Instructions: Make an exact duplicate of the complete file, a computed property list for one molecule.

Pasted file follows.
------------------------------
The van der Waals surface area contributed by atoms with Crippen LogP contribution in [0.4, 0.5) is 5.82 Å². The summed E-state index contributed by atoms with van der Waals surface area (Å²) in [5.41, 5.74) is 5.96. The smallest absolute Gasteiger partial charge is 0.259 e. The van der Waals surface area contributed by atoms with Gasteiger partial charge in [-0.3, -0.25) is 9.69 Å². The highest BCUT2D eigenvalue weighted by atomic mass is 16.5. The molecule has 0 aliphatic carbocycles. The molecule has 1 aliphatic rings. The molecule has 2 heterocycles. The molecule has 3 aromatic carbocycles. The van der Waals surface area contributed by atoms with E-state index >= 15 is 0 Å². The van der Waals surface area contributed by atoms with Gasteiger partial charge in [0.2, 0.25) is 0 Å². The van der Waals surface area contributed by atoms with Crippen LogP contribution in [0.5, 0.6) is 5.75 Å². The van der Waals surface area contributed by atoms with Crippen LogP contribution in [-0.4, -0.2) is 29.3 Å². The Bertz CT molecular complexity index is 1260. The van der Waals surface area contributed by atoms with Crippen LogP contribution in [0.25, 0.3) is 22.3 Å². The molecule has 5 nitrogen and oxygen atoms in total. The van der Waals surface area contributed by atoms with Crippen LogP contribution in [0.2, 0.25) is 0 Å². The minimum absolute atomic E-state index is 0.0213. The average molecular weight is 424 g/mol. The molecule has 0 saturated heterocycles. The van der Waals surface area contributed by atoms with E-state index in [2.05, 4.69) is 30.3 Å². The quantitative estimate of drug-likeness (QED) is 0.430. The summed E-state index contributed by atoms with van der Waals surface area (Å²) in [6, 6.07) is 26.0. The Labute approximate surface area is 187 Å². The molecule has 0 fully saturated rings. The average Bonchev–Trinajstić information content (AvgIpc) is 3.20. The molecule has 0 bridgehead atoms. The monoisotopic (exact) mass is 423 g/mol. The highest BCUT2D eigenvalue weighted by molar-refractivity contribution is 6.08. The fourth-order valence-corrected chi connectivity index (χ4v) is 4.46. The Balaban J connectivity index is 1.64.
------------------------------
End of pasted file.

The van der Waals surface area contributed by atoms with Crippen LogP contribution in [0.4, 0.5) is 5.82 Å². The summed E-state index contributed by atoms with van der Waals surface area (Å²) in [5.41, 5.74) is 5.96. The smallest absolute Gasteiger partial charge is 0.259 e. The van der Waals surface area contributed by atoms with Gasteiger partial charge in [-0.3, -0.25) is 9.69 Å². The highest BCUT2D eigenvalue weighted by atomic mass is 16.5. The molecule has 0 aliphatic carbocycles. The molecule has 1 aliphatic rings. The molecule has 2 heterocycles. The molecule has 3 aromatic carbocycles. The van der Waals surface area contributed by atoms with E-state index >= 15 is 0 Å². The van der Waals surface area contributed by atoms with Gasteiger partial charge in [0.2, 0.25) is 0 Å². The van der Waals surface area contributed by atoms with Crippen LogP contribution in [0.5, 0.6) is 5.75 Å². The van der Waals surface area contributed by atoms with Crippen LogP contribution in [-0.4, -0.2) is 29.3 Å². The Bertz CT molecular complexity index is 1260. The van der Waals surface area contributed by atoms with Crippen LogP contribution in [0.25, 0.3) is 22.3 Å². The molecule has 5 nitrogen and oxygen atoms in total. The van der Waals surface area contributed by atoms with Crippen LogP contribution in [0.2, 0.25) is 0 Å². The minimum absolute atomic E-state index is 0.0213. The average molecular weight is 424 g/mol. The molecule has 0 saturated heterocycles. The van der Waals surface area contributed by atoms with E-state index in [2.05, 4.69) is 30.3 Å². The quantitative estimate of drug-likeness (QED) is 0.430. The summed E-state index contributed by atoms with van der Waals surface area (Å²) in [6, 6.07) is 26.0. The Labute approximate surface area is 187 Å². The molecule has 0 fully saturated rings. The average Bonchev–Trinajstić information content (AvgIpc) is 3.20. The molecule has 0 bridgehead atoms. The monoisotopic (exact) mass is 423 g/mol. The highest BCUT2D eigenvalue weighted by molar-refractivity contribution is 6.08. The fourth-order valence-corrected chi connectivity index (χ4v) is 4.46. The Balaban J connectivity index is 1.64.